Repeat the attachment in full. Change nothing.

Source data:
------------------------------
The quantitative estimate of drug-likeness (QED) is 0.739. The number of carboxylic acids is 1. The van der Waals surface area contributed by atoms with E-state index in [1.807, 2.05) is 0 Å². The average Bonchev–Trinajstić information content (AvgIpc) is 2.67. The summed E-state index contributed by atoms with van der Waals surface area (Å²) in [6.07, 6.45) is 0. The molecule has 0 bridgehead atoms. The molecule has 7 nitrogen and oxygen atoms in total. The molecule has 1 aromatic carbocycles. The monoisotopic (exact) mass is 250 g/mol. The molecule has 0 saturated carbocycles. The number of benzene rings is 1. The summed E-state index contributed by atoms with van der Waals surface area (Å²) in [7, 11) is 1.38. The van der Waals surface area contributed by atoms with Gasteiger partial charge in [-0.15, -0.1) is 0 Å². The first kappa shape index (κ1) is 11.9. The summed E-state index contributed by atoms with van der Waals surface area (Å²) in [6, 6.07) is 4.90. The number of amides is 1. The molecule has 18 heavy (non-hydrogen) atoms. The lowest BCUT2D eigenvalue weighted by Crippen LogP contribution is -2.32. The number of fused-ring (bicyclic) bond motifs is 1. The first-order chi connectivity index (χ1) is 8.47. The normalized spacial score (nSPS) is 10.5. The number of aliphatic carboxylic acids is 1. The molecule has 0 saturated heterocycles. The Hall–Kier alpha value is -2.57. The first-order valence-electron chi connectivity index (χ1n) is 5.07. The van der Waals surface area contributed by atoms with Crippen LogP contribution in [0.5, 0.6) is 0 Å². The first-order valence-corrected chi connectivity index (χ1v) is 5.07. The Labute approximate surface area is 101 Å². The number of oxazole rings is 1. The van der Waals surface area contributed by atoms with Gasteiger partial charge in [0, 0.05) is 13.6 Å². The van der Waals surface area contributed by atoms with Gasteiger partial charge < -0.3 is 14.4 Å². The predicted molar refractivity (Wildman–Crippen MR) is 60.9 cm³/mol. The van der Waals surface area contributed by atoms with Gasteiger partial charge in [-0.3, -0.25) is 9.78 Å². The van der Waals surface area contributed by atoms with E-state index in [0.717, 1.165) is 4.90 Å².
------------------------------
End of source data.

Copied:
The quantitative estimate of drug-likeness (QED) is 0.739. The number of carboxylic acids is 1. The van der Waals surface area contributed by atoms with E-state index in [1.807, 2.05) is 0 Å². The average Bonchev–Trinajstić information content (AvgIpc) is 2.67. The summed E-state index contributed by atoms with van der Waals surface area (Å²) in [6.07, 6.45) is 0. The molecule has 0 bridgehead atoms. The molecule has 7 nitrogen and oxygen atoms in total. The molecule has 1 aromatic carbocycles. The monoisotopic (exact) mass is 250 g/mol. The molecule has 0 saturated carbocycles. The number of benzene rings is 1. The summed E-state index contributed by atoms with van der Waals surface area (Å²) in [7, 11) is 1.38. The van der Waals surface area contributed by atoms with Gasteiger partial charge in [-0.15, -0.1) is 0 Å². The first kappa shape index (κ1) is 11.9. The summed E-state index contributed by atoms with van der Waals surface area (Å²) in [6, 6.07) is 4.90. The number of amides is 1. The molecule has 18 heavy (non-hydrogen) atoms. The lowest BCUT2D eigenvalue weighted by Crippen LogP contribution is -2.32. The number of fused-ring (bicyclic) bond motifs is 1. The first-order chi connectivity index (χ1) is 8.47. The normalized spacial score (nSPS) is 10.5. The number of aliphatic carboxylic acids is 1. The molecule has 0 saturated heterocycles. The Hall–Kier alpha value is -2.57. The first-order valence-electron chi connectivity index (χ1n) is 5.07. The van der Waals surface area contributed by atoms with Crippen LogP contribution in [0.5, 0.6) is 0 Å². The first-order valence-corrected chi connectivity index (χ1v) is 5.07. The Labute approximate surface area is 101 Å². The number of oxazole rings is 1. The van der Waals surface area contributed by atoms with Gasteiger partial charge in [0, 0.05) is 13.6 Å². The van der Waals surface area contributed by atoms with Gasteiger partial charge < -0.3 is 14.4 Å². The predicted molar refractivity (Wildman–Crippen MR) is 60.9 cm³/mol. The van der Waals surface area contributed by atoms with Gasteiger partial charge in [-0.3, -0.25) is 9.78 Å². The van der Waals surface area contributed by atoms with E-state index in [0.717, 1.165) is 4.90 Å².